During this early planning period, when doubts were greatest about whether this story could become a movie, I walked into the densely packed confines of Recycled Records on Haight Street in San Francisco. There, on the floor in the most remote corner, I saw nine boxes of Louisville Orchestra recordings at a phenomenally cheap price. I brought them to the register where I met the manager Michael Boul and told him the story of our film and the recording project. He seemed really interested. Our conversation was interrupted by a phone call from a customer, and I heard Michael say, “Well, I’m sorry, but those records were just bought by another customer about a minute ago.” That was a close one! If I had come a minute later, who knows how long it would have taken to gather that much of the orchestra’s recordings. That moment was like a sign from on high to have no doubt about the worthiness of our project. Those boxes became the basis of the film’s soundtrack. It wasn’t everything, but it was a start, and I labored in the following years to find moments in all that music that were suitable for our use.
I went to Louisville for the first time in 2005 with Owsley and our producer Cornelia Calder and immediately immersed myself in the University of Louisville’s library, which had bales of material of all sorts on the orchestra. This collection proved to be a treasure trove of major finds and minor tidbits. But the most important discovery was a massive dissertation on the very period we were investigating. The author was Sandra Fralin, and she had written a detailed account of the orchestra’s early development, with an examination of every commission the orchestra played. I remember saying, “If we could use this, it would save us a year of research.” In retrospect, I may have understated that. As it turned out, Sandy Fralin was a kind, public-spirited soul who worked and taught at the Southern Baptist Theological Seminary. She gave us permission to copy and use her dissertation. This favor gave us the basic roadmap for the story.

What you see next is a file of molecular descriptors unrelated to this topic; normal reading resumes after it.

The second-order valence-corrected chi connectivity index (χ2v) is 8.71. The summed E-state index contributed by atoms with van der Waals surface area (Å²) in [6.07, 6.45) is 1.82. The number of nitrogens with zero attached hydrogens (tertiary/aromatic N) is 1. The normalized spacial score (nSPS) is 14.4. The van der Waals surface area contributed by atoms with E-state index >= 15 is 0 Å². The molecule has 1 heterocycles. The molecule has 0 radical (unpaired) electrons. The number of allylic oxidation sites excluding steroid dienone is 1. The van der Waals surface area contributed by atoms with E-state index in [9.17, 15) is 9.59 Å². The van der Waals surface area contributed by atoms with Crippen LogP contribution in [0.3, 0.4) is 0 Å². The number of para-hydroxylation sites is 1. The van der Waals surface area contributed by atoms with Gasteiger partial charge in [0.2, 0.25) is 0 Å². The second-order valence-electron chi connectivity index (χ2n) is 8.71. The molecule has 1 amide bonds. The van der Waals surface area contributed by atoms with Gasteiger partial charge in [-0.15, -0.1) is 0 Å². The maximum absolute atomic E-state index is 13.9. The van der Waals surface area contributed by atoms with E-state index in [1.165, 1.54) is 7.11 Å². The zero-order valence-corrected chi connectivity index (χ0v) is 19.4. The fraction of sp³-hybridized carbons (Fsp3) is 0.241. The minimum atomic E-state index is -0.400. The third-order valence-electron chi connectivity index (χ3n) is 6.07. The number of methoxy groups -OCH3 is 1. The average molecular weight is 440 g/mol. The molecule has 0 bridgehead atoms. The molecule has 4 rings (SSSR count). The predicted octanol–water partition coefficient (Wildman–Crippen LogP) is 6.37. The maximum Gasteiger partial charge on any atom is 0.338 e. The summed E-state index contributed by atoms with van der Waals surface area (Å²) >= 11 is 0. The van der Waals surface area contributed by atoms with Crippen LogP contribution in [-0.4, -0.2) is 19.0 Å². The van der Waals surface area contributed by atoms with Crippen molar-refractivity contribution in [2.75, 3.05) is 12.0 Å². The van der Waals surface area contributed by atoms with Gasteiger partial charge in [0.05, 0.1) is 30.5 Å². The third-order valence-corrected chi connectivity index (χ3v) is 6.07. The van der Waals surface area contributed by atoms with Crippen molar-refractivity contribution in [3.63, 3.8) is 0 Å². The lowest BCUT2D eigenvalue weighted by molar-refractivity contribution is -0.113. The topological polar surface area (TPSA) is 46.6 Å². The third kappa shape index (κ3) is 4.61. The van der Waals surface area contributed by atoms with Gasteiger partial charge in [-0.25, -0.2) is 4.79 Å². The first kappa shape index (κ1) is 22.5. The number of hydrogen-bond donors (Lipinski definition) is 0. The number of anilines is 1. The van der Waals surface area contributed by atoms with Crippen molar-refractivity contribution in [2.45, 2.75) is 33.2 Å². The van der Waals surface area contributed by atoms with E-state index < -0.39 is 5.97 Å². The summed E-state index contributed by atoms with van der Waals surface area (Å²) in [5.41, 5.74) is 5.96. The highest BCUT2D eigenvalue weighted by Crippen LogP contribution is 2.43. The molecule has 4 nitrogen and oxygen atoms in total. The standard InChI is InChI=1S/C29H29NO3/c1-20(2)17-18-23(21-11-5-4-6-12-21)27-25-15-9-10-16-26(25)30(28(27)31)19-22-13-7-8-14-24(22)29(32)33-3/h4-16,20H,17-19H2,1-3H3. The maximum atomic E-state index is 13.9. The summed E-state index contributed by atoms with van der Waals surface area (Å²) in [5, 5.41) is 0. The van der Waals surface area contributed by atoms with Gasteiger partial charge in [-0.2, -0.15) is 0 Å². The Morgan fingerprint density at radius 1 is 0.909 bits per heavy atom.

It was during that visit that we filmed our first interview with the long-time Louisville music critic William Mootz. Mootz was gravely ill and bedridden, but, with the help of his caregiver, he dressed up and planted himself in his favorite leopard-skin chair and held forth for an entire day, reliving decades of news, opinion, and gossip with a gusto that made us think he was as healthy as could be. He also oversaw the serving of a sumptuous lunch for our crew. His caregiver was astonished at his sudden return to life. If it weren’t for Mr. Mootz’s labored speech, we would have used his colorful, stirring account of the orchestra’s story as our film’s narration. We consider ourselves very lucky to have met this extraordinary man. Bill passed away within three months of our day with him.
In December, Owsley, Cornelia Calder, and I were in Manhattan filming interviews with Lukas and Cornelia Foss and Ned Rorem. If there is one thing that we’ve learned during the course of this film, it is that there is no such thing as a typical composer. A more variegated group within the same profession is hard to imagine. Foss was terse and spare in his statements and extremely intense. Rorem was quite generous with his time and conversation but seemed uninterested in talking about Louisville. We did, however, learn many shocking details about musical personalities far and wide. Here, too, we met our cameraman Anthony Savini and sound recordist Jonathan Nastasi, who are responsible for the elegant look of the interviews; and both of them photographed theParable of Death music sequence.